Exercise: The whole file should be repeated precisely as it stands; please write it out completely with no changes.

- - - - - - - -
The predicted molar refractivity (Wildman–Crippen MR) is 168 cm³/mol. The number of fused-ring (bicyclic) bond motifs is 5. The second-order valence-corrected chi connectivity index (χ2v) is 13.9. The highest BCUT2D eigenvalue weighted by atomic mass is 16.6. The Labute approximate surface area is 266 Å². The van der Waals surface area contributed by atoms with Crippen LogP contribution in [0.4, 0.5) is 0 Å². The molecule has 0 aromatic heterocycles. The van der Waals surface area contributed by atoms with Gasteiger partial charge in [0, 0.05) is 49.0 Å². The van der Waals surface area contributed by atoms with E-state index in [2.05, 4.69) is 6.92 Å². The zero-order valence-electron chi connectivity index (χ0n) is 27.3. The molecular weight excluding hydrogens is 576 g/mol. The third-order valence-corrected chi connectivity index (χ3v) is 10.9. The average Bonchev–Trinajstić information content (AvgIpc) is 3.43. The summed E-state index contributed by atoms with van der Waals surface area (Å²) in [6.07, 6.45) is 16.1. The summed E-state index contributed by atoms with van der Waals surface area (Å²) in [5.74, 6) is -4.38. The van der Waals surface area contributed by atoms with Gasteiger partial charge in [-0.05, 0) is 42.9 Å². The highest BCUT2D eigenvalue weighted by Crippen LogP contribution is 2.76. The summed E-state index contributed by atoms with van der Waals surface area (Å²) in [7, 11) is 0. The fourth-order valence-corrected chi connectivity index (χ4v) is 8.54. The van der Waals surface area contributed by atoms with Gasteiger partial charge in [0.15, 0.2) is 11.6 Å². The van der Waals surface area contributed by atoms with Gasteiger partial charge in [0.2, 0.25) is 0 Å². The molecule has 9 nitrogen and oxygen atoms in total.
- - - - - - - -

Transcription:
The predicted molar refractivity (Wildman–Crippen MR) is 168 cm³/mol. The number of fused-ring (bicyclic) bond motifs is 5. The second-order valence-corrected chi connectivity index (χ2v) is 13.9. The highest BCUT2D eigenvalue weighted by atomic mass is 16.6. The Labute approximate surface area is 266 Å². The van der Waals surface area contributed by atoms with Crippen LogP contribution in [0.4, 0.5) is 0 Å². The molecule has 0 aromatic heterocycles. The van der Waals surface area contributed by atoms with Gasteiger partial charge in [0, 0.05) is 49.0 Å². The van der Waals surface area contributed by atoms with E-state index in [2.05, 4.69) is 6.92 Å². The zero-order valence-electron chi connectivity index (χ0n) is 27.3. The molecular weight excluding hydrogens is 576 g/mol. The third-order valence-corrected chi connectivity index (χ3v) is 10.9. The average Bonchev–Trinajstić information content (AvgIpc) is 3.43. The summed E-state index contributed by atoms with van der Waals surface area (Å²) in [6.07, 6.45) is 16.1. The summed E-state index contributed by atoms with van der Waals surface area (Å²) in [5.74, 6) is -4.38. The van der Waals surface area contributed by atoms with Gasteiger partial charge in [-0.05, 0) is 42.9 Å². The highest BCUT2D eigenvalue weighted by Crippen LogP contribution is 2.76. The summed E-state index contributed by atoms with van der Waals surface area (Å²) in [7, 11) is 0. The fourth-order valence-corrected chi connectivity index (χ4v) is 8.54. The van der Waals surface area contributed by atoms with Gasteiger partial charge in [0.15, 0.2) is 11.6 Å². The van der Waals surface area contributed by atoms with Gasteiger partial charge in [0.2, 0.25) is 0 Å². The molecule has 9 nitrogen and oxygen atoms in total.